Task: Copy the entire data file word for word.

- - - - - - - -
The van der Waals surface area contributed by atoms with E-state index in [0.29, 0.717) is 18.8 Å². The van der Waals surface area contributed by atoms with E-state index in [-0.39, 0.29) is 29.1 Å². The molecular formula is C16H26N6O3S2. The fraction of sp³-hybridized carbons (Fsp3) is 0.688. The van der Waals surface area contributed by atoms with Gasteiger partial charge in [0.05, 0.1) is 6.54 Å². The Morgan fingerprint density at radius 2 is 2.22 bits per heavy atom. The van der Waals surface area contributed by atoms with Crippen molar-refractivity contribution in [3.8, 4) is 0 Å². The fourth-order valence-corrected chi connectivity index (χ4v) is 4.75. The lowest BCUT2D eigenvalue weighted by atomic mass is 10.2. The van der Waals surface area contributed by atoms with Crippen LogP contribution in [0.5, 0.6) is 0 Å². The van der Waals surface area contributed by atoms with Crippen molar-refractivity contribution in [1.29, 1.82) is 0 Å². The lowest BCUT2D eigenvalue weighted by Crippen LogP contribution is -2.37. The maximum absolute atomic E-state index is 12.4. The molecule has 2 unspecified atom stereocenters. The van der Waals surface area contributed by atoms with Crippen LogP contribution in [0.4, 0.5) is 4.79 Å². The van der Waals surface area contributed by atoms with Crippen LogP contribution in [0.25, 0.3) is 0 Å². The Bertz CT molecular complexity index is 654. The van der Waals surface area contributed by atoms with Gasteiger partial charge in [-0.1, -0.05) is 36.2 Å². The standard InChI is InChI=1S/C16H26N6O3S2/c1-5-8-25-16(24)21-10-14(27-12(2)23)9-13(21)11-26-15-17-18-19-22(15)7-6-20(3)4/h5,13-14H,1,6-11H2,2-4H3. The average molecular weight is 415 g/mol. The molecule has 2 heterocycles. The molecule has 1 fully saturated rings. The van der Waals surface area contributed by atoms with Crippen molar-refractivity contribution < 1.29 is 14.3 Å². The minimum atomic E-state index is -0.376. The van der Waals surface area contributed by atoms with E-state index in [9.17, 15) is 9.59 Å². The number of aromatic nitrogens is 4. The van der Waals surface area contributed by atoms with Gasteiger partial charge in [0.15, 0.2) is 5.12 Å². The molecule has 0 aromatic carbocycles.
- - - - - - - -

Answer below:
The van der Waals surface area contributed by atoms with E-state index in [0.29, 0.717) is 18.8 Å². The van der Waals surface area contributed by atoms with E-state index in [-0.39, 0.29) is 29.1 Å². The molecular formula is C16H26N6O3S2. The fraction of sp³-hybridized carbons (Fsp3) is 0.688. The van der Waals surface area contributed by atoms with Gasteiger partial charge in [0.05, 0.1) is 6.54 Å². The Morgan fingerprint density at radius 2 is 2.22 bits per heavy atom. The van der Waals surface area contributed by atoms with Crippen molar-refractivity contribution in [3.8, 4) is 0 Å². The fourth-order valence-corrected chi connectivity index (χ4v) is 4.75. The lowest BCUT2D eigenvalue weighted by atomic mass is 10.2. The van der Waals surface area contributed by atoms with Crippen LogP contribution in [0.5, 0.6) is 0 Å². The van der Waals surface area contributed by atoms with Crippen molar-refractivity contribution in [1.29, 1.82) is 0 Å². The lowest BCUT2D eigenvalue weighted by Crippen LogP contribution is -2.37. The maximum absolute atomic E-state index is 12.4. The molecule has 2 unspecified atom stereocenters. The van der Waals surface area contributed by atoms with Crippen LogP contribution in [0.4, 0.5) is 4.79 Å². The van der Waals surface area contributed by atoms with Crippen LogP contribution in [0.25, 0.3) is 0 Å². The Bertz CT molecular complexity index is 654. The van der Waals surface area contributed by atoms with Gasteiger partial charge in [-0.1, -0.05) is 36.2 Å². The standard InChI is InChI=1S/C16H26N6O3S2/c1-5-8-25-16(24)21-10-14(27-12(2)23)9-13(21)11-26-15-17-18-19-22(15)7-6-20(3)4/h5,13-14H,1,6-11H2,2-4H3. The average molecular weight is 415 g/mol. The molecule has 2 heterocycles. The molecule has 1 fully saturated rings. The van der Waals surface area contributed by atoms with Crippen molar-refractivity contribution < 1.29 is 14.3 Å². The minimum atomic E-state index is -0.376. The van der Waals surface area contributed by atoms with E-state index in [9.17, 15) is 9.59 Å². The number of aromatic nitrogens is 4. The van der Waals surface area contributed by atoms with Gasteiger partial charge in [0.15, 0.2) is 5.12 Å². The molecule has 0 aromatic carbocycles.